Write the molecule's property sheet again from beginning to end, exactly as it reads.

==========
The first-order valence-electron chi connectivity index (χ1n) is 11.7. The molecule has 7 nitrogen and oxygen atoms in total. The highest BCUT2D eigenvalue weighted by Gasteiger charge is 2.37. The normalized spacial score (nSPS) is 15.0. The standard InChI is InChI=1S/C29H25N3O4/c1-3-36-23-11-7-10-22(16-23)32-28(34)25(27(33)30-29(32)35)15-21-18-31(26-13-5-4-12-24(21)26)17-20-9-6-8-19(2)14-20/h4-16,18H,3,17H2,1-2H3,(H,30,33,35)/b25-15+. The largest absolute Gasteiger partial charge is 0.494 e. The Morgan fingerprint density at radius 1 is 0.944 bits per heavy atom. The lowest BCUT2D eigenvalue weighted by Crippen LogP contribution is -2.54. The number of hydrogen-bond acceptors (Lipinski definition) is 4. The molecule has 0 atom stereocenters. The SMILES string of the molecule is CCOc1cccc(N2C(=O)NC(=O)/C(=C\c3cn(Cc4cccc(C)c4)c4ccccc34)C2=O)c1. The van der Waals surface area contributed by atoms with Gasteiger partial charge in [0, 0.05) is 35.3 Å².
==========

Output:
The first-order valence-electron chi connectivity index (χ1n) is 11.7. The molecule has 7 nitrogen and oxygen atoms in total. The highest BCUT2D eigenvalue weighted by Gasteiger charge is 2.37. The normalized spacial score (nSPS) is 15.0. The standard InChI is InChI=1S/C29H25N3O4/c1-3-36-23-11-7-10-22(16-23)32-28(34)25(27(33)30-29(32)35)15-21-18-31(26-13-5-4-12-24(21)26)17-20-9-6-8-19(2)14-20/h4-16,18H,3,17H2,1-2H3,(H,30,33,35)/b25-15+. The largest absolute Gasteiger partial charge is 0.494 e. The Morgan fingerprint density at radius 1 is 0.944 bits per heavy atom. The lowest BCUT2D eigenvalue weighted by Crippen LogP contribution is -2.54. The number of hydrogen-bond acceptors (Lipinski definition) is 4. The molecule has 0 atom stereocenters. The SMILES string of the molecule is CCOc1cccc(N2C(=O)NC(=O)/C(=C\c3cn(Cc4cccc(C)c4)c4ccccc34)C2=O)c1. The van der Waals surface area contributed by atoms with Gasteiger partial charge in [0, 0.05) is 35.3 Å².